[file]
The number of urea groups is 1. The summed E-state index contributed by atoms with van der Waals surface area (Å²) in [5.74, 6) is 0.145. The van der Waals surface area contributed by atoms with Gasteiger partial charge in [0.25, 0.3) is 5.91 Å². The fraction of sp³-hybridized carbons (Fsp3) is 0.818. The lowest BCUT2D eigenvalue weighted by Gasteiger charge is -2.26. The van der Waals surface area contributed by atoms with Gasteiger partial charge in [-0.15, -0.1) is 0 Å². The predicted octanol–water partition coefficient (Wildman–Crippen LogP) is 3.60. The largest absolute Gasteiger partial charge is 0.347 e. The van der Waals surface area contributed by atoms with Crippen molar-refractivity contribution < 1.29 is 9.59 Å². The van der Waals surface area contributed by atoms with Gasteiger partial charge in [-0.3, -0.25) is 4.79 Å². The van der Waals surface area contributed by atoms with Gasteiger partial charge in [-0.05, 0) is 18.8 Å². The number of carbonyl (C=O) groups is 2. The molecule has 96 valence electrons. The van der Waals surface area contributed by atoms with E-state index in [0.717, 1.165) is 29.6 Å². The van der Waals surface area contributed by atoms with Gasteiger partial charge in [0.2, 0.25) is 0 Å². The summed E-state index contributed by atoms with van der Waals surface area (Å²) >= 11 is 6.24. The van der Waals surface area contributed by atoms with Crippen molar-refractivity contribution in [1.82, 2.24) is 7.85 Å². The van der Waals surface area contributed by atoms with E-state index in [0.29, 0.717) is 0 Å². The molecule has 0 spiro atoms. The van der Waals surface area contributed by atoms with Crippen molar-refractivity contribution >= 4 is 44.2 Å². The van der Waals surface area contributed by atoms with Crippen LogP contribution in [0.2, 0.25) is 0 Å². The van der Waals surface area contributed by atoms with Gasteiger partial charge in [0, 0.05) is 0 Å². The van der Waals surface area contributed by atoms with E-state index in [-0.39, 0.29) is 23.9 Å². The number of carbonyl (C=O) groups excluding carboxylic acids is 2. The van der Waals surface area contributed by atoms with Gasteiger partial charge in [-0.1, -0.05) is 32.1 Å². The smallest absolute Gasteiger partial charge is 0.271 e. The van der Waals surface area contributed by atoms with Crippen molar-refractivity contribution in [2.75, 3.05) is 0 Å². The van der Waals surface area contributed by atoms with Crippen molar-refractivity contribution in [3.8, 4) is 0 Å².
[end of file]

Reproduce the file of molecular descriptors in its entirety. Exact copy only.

The number of urea groups is 1. The summed E-state index contributed by atoms with van der Waals surface area (Å²) in [5.74, 6) is 0.145. The van der Waals surface area contributed by atoms with Gasteiger partial charge in [0.25, 0.3) is 5.91 Å². The fraction of sp³-hybridized carbons (Fsp3) is 0.818. The lowest BCUT2D eigenvalue weighted by Gasteiger charge is -2.26. The van der Waals surface area contributed by atoms with Gasteiger partial charge in [-0.15, -0.1) is 0 Å². The predicted octanol–water partition coefficient (Wildman–Crippen LogP) is 3.60. The largest absolute Gasteiger partial charge is 0.347 e. The van der Waals surface area contributed by atoms with Crippen molar-refractivity contribution < 1.29 is 9.59 Å². The van der Waals surface area contributed by atoms with Gasteiger partial charge in [-0.3, -0.25) is 4.79 Å². The van der Waals surface area contributed by atoms with Gasteiger partial charge in [-0.05, 0) is 18.8 Å². The number of carbonyl (C=O) groups is 2. The molecule has 96 valence electrons. The van der Waals surface area contributed by atoms with E-state index in [0.717, 1.165) is 29.6 Å². The van der Waals surface area contributed by atoms with Gasteiger partial charge in [0.2, 0.25) is 0 Å². The summed E-state index contributed by atoms with van der Waals surface area (Å²) >= 11 is 6.24. The van der Waals surface area contributed by atoms with Crippen molar-refractivity contribution in [1.82, 2.24) is 7.85 Å². The van der Waals surface area contributed by atoms with E-state index in [0.29, 0.717) is 0 Å². The molecule has 0 spiro atoms. The van der Waals surface area contributed by atoms with Crippen molar-refractivity contribution >= 4 is 44.2 Å². The van der Waals surface area contributed by atoms with Crippen LogP contribution in [0.2, 0.25) is 0 Å². The van der Waals surface area contributed by atoms with Gasteiger partial charge in [0, 0.05) is 0 Å². The van der Waals surface area contributed by atoms with E-state index in [-0.39, 0.29) is 23.9 Å². The number of carbonyl (C=O) groups excluding carboxylic acids is 2. The van der Waals surface area contributed by atoms with Gasteiger partial charge in [-0.1, -0.05) is 32.1 Å². The smallest absolute Gasteiger partial charge is 0.271 e. The van der Waals surface area contributed by atoms with Crippen molar-refractivity contribution in [2.75, 3.05) is 0 Å². The van der Waals surface area contributed by atoms with Crippen molar-refractivity contribution in [3.8, 4) is 0 Å².